How to Handle a Workplace Injury as a Small Business

As a small business owner, you take safety very seriously. Workplace injuries disrupt operations and often leave employees out of work – two things your business can’t afford. But even with a safety-first approach, injuries can happen in the workplace.

Here are some tips to help you handle the situation while working on a workers’ compensation plan.

1. Help the Employee Get Treatment

Help the employee. Make sure he or she gets medical treatment immediately by either calling 911 or arranging to have someone take the person to the hospital.

A first aid kit may be used to treat minor injuries, but the employee should still see a doctor.

If the injury is not an emergency, you may consult with a medical provider designated by your workers’ compensation carrier.  Some carriers provide their policyholders with round-the-clock access to an injured employee hotline staffed by medical professionals. These medical professionals may provide medical guidance over the phone.

2. Inform Your Insurance Company

If your employee is injured on-the-job, the incident must be promptly reported to you – the employer. It’s also the employee’s job to file a workers’ compensation claim.

But it’s up to you to inform your workers’ compensation carrier about the situation. One way to do this is by having the injured employee fill out an incident report form. The form allows the employee to document the details and timing of the incident. This form should be given to the employee as soon as the injury is reported and while the memories are still fresh.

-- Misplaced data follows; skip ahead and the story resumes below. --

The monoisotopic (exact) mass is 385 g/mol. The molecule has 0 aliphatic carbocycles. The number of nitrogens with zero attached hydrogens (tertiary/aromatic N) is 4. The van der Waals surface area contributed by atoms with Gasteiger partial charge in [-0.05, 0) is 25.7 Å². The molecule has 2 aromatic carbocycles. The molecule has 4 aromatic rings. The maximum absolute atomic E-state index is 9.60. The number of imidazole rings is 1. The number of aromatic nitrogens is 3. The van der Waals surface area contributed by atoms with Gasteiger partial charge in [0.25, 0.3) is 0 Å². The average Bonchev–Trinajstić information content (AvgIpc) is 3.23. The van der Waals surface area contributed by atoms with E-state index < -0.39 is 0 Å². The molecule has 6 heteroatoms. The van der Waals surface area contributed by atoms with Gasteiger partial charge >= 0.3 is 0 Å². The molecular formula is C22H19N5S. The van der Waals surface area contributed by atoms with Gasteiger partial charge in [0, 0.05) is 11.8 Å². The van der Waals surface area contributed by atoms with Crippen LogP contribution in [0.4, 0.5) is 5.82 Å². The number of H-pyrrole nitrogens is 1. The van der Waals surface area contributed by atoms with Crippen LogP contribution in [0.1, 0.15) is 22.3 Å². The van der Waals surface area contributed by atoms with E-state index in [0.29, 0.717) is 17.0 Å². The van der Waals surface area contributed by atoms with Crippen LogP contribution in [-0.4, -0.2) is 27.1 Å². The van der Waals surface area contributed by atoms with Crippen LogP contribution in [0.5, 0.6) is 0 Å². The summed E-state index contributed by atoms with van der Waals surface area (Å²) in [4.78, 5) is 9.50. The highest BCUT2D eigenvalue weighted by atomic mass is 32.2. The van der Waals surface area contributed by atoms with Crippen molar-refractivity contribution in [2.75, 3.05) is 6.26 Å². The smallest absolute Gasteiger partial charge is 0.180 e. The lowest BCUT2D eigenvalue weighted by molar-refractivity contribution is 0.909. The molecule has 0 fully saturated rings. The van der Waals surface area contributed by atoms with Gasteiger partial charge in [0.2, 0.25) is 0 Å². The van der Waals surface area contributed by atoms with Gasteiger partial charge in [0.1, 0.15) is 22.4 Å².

3. Find Out about Reinstatement Requirements

Depending on the situation, you may need to check your state’s reinstatement requirements. If the employee took an extended leave under the Family Medical Leave Act, you will be required to hold the employee’s job or a position that is identical in duties and compensation.

If the Family Medical Leave runs out, you’ll have to refer to your state’s laws to determine how to reinstate the employee. You may need to consult with a local attorney to determine the best course of action.

Most small businesses find that it’s best to simply hold the employee’s position and either have another employee cover his or her duties, or contract the work to a temporary worker.

4. Implement a Return-to-Work Program

If the employee has been away from the job for weeks or months, it may be difficult to return back to the same position.

If the employee is still unable to perform previous duties, a return-to-work program can be helpful. These programs allow employees to return to work through transitional or modified jobs. The employee can remain in the new position until he or she is able to perform all previous duties.

5. Welcome the Employee Back to the Workplace

When the employee returns from the injury, give that person a warm welcome. Do not penalize or fire the employee. Aside from it being morally wrong, taking either action could lead to legal issues.

If an employee is injured at work, it’s important to take swift action and ensure the person receives the medical care he or she needs. Consider consulting with an attorney to understand your next steps and how to proceed when the employee is ready to return to the workplace.